IN the educational sector, the state governor has also raised concerns about the awful state of infrastructure in primary and secondary schools. The state has put in place a strategic plan to uplift the standard of education and quality of infrastructure, which is estimated to cost N30 billion.

Aregbesola, unhappy about the degeneration of school buildings in the state, is determined to build modern and state-of-the art schools, where learning will be conducive like in other parts of the advanced world.

It was gathered that the governor had reached out to international experts and their counterparts at home to drive his policy of building new cities from the ancient ones dotting the state’s landscape.

Twenty new secondary schools are to be constructed over a period of 18 months while 100 elementary schools have been proposed. The 20-school structure is described as “a community of schools.” Each class will accommodate a maximum of 40 students for effective learning. The school will be well equipped with computer science laboratory, and two libraries for arts and sciences.

In order to ensure continued maintenance and development of the infrastructure, schools will have officers to be referred to as School Managers. These officers are expected to help in maintaining the standard and aesthetics of the schools.

AT the inauguration of the 10-man School Infrastructure Development Committee recently, the governor reiterated his commitment to the development of the state, adding that this is the bond he had with the people. According to him, he was worried that the school buildings put in place by Chief Obafemi Awolowo, First Premier of Western Region, between 1952 and1957, were still in place in many villages and towns without renovation.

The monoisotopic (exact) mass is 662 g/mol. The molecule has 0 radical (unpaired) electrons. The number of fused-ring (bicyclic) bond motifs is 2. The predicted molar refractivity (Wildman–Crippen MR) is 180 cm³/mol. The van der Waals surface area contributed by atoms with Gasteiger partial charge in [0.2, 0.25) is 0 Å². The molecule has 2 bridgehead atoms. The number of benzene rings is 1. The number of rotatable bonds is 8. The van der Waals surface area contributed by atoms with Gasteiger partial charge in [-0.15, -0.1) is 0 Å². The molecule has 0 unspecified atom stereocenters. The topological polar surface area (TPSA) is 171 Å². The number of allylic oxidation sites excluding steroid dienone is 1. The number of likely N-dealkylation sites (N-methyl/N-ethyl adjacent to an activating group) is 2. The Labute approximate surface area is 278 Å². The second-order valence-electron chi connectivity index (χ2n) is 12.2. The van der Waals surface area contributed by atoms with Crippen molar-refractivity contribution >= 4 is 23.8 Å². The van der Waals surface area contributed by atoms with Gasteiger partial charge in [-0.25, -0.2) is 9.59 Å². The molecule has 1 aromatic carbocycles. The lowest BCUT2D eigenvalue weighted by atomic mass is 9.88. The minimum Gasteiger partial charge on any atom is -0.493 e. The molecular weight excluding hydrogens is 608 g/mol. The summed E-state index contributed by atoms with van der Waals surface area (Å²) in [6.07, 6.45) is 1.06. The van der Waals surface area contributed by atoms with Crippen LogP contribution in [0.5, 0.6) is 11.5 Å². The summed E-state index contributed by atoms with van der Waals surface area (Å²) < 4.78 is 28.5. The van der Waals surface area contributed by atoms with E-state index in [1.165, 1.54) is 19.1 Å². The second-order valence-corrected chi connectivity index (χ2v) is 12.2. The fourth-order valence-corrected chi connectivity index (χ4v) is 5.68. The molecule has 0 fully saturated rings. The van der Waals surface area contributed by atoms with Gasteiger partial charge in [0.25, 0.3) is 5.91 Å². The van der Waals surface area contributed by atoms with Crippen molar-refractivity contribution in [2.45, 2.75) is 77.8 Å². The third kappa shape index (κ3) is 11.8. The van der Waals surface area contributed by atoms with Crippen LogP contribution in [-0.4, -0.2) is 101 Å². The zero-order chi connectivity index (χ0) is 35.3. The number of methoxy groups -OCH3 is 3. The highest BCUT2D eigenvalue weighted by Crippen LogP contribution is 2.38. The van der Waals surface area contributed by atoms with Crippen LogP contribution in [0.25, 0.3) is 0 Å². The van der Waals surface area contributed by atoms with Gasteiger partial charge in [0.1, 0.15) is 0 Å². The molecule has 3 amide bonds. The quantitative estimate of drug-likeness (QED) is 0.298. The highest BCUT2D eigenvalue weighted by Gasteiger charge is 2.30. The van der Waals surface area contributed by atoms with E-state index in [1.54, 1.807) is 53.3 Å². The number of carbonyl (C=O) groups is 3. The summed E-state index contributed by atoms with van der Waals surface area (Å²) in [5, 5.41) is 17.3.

Aregbesola said the intention of his administration is not to rehabilitate but to rebuild the schools because of the terrible state he met the structures on the assumption of office.

The committee, headed by Chief Lai Oyeduntan, according to the governor, will be the largest spender in his administration for the next two years. Each of the 20 high schools will be built at a cost between N400 and N500 million. There will be 50 middle schools and each will cost N150 million.

The governor noted that his driving force was the urgent need to tackle the serious danger and threat posed by the environmental and infrastructural decay. Aregbesola, who recently bagged the award of excellence for his administration’s strides in environmental sanitation and sustainable development by African Roundtable Conference on Sustainable Consumption and Production, regretted that the level of poverty in the country has made Nigerians unduly exposed to environmental disasters, which his administration is determined to prevent.

In the cities that are being planned, the government will ensure that tree planting will be carried out across the state. Already, schools aforestation programme has been introduced in secondary schools.

Mrs. Oluremi Adiukwu-Bakare, managing director of UNISPACE Ltd, an organisation working to stop deforestation and land degradation, said Osun is ripe to tap from the various United Nations initiatives on forests, in order to get carbon credit. The state is also showing keen interest in the protection of its forests and planting of trees in its new urban renewal initiative, which is to give the nine cities, primary and secondary schools a new look.

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Author of this article: By Tunde Akingbade